Siberia mine dam breaks; 15 people die
MOSCOW — At least 15 people are dead after a dam at a small Siberian gold mine collapsed and water flooded two workers’ dormitories on Saturday.
The Emergencies Ministry also said seven people were unaccounted for, Russian news reports said. The regional health ministry said 16 people were injured.
The dam had not been registered or approved for use by Rostechnadzor, Russia’s agency for technological and ecological oversight, the Interfax news agency cited the agency as saying.
The collapse during heavy rain occurred early Saturday morning near the village of Shchetinkino in the Krasnoyarsk region about 2,100 miles east of Moscow.
“The hydrotechnical structure was built in a makeshift way, as I surmise, in violation of all conceivable and inconceivable standards,” said Yuri Lapshin, chairman of the Krasnoyarsk regional government, according to state news agency RIA-Novosti.
Egypt frees 101 protesters held 1 month
CAIRO — Egyptian authorities released more than 100 people who were among hundreds arrested in a sweeping crackdown after small but rare anti-government protests last month, rights lawyers and officials said Saturday.
Lawyers Mustafa el-Demiry and Khaled Ali said 101 detainees, including 30 women, were released late Friday, pending an investigation into allegations they took part in the activities of a banned group and disseminated false news on social media platforms.
A local rights group tracking the arrests says security forces have rounded up about 3,700 people, including rights lawyers, activists, journalists and several foreign nationals, since the protests on Sept. 20. The country’s top prosecutor said late in September that his office questioned as many as 1,000 suspects who took part in the protests.
The Egyptian Center for Economic and Social Rights said more than 800 people, including foreigners, have been released, but many others have been further detained.
Security officials put the toll of the released at over 1,200, mostly without charges. They spoke on condition of anonymity because they were not authorized to speak to the media.
Fraud alleged in Mozambique election
MAPUTO, Mozambique — Mozambique’s main opposition party on Saturday rejected the ruling party’s overwhelming victory indicated by early election results and urged that the vote be rerun because of what it called widespread fraud and intimidation.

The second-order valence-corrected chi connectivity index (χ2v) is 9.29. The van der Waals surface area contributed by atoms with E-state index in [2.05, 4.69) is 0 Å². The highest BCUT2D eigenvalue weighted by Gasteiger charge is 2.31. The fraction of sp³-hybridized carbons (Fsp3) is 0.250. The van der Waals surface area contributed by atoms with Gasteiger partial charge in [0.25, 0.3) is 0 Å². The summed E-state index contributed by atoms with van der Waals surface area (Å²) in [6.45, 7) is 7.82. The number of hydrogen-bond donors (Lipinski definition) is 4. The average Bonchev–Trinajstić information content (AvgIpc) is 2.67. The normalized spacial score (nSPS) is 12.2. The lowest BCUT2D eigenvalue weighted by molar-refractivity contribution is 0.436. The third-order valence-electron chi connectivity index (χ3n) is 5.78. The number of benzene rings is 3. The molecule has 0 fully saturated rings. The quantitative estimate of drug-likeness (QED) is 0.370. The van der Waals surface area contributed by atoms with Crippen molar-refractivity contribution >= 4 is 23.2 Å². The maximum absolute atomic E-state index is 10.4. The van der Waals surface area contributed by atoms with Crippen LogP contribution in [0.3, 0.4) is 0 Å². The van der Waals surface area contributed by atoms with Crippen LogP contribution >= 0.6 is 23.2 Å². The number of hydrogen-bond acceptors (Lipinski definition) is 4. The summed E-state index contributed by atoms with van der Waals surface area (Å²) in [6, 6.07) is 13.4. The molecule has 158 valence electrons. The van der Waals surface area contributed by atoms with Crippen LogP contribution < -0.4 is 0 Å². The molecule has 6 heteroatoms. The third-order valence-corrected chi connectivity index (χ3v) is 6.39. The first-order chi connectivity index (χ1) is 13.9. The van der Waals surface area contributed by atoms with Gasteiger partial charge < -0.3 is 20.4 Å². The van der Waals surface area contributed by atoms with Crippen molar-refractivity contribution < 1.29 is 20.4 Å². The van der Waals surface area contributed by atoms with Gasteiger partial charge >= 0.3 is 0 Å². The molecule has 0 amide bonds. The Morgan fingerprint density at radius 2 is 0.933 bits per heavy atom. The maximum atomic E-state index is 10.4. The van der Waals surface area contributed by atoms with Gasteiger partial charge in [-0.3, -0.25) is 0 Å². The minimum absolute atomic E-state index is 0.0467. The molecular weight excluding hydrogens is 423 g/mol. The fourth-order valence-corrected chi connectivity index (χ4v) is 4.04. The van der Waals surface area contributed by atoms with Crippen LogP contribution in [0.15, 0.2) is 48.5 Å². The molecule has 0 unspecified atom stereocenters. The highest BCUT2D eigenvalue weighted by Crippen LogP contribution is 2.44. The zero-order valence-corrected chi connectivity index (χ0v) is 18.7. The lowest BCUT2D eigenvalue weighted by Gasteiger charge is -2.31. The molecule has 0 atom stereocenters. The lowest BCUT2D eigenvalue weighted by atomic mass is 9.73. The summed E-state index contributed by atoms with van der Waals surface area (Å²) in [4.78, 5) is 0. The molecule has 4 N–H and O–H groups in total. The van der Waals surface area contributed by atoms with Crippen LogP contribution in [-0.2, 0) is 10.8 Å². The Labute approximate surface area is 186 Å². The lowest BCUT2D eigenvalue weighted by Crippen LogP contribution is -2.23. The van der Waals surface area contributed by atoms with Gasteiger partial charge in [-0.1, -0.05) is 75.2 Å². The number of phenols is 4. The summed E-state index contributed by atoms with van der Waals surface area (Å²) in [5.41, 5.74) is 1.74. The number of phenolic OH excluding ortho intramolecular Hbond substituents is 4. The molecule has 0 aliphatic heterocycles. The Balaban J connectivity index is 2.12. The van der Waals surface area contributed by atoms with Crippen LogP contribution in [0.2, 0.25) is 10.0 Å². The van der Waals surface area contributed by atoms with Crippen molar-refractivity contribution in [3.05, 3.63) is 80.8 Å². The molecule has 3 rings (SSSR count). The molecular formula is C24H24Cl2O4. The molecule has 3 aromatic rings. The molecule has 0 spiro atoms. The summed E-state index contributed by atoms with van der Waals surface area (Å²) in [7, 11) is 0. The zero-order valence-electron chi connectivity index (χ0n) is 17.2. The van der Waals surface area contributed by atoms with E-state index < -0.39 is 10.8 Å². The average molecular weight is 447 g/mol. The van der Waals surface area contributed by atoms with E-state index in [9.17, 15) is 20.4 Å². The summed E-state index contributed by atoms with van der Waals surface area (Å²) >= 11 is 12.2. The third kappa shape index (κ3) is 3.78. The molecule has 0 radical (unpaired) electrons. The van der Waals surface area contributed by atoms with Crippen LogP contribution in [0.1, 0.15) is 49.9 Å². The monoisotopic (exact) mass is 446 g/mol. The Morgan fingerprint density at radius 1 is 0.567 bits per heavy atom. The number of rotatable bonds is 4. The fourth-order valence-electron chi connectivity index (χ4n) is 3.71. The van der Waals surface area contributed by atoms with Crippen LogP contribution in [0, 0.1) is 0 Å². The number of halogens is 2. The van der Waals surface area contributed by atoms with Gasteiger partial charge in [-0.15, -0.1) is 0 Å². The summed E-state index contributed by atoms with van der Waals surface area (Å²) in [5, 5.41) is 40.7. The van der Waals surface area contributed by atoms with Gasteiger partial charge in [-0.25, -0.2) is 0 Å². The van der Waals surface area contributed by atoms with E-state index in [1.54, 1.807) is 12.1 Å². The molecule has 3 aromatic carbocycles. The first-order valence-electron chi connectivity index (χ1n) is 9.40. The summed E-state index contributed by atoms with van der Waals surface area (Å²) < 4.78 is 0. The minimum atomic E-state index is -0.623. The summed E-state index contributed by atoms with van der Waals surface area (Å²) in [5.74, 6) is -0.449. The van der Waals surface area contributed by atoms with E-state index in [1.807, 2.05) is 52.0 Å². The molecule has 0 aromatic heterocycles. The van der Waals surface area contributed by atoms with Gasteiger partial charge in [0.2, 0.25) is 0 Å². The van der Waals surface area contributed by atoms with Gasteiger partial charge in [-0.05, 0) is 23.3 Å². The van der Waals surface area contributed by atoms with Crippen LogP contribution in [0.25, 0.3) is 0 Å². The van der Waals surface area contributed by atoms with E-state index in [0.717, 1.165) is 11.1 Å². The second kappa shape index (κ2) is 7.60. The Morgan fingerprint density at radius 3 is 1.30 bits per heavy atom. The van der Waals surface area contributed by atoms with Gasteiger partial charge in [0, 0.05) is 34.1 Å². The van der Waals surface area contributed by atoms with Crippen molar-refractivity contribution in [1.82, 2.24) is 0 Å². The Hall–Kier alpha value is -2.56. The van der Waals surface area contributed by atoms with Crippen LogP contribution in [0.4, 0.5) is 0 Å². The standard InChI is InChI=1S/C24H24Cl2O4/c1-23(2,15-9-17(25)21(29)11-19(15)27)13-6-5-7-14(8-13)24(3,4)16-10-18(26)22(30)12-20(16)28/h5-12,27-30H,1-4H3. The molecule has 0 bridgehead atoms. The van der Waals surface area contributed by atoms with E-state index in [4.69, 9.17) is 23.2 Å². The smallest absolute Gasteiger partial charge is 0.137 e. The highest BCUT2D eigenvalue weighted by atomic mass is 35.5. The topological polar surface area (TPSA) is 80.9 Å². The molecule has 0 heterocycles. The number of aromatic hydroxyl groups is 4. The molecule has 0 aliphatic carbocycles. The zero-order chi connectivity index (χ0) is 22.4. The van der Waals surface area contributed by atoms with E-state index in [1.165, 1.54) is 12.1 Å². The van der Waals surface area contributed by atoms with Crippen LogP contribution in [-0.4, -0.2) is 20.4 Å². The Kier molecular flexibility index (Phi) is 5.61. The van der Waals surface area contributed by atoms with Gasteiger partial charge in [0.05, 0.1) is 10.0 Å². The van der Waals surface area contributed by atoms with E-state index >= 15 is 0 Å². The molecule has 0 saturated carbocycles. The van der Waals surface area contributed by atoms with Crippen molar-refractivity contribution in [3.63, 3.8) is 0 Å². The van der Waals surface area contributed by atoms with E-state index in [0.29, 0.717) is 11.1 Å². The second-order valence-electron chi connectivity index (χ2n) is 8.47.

Renamo Secretary-General Andre Magibire said the partisan actions of police and election officials loyal to the ruling Frelimo party were a violation of the peace accord signed in August between the parties.
Frelimo “is clearly demonstrating that it doesn’t want peace,” Magibire said. He alleged the party was responsible for rigging and fraud. “Therefore, Renamo cannot accept this kind of election. We are asking for a repeat of the election” overseen by competent observers.
With a third of the national vote counted, results on the National Election Commission’s website showed President Filipe Nyusi in the lead with 69% and Renamo leader Ossufo Momade with 25%.
Observers have raised concerns over the credibility of the elections. Numerous irregularities have been noted including the registration of 300,000 more voters in Gaza province than its voting-age adults, according to the 2017 census.
Observers noted several incidents across the country where people were found trying to enter polling stations with extra ballots marked for Frelimo.
Violence surrounding the election included a Renamo official shot dead with her husband in Tete province a day before the vote.
Cuba’s Maduro support draws sanctions
The United States on Friday imposed new sanctions on Cuba over its support for Venezuelan President Nicolas Maduro and its human-rights record at home.
The Department of Commerce said in a statement it is revoking existing licenses for aircraft leases to Cuban state-owned airlines and will deny future applications for aircraft leases. It will also expand the sanctions on Cuba to include more foreign goods containing U.S. contents.
Commerce Secretary Wilbur Ross said the measures seek to hold the Cuban regime accountable for repressing its own people and for providing support to the Venezuela’s government, which it accuses of human-rights abuses and collapsing the country’s economy.
“This action by the Commerce Department sends another clear message to the Cuban regime — that they must immediately cease their destructive behavior at home and abroad,” Ross said.
Cuban President Miguel Diaz-Canel rejected the decision and on Twitter called it “inhumane, cruel, unfair and genocidal.”
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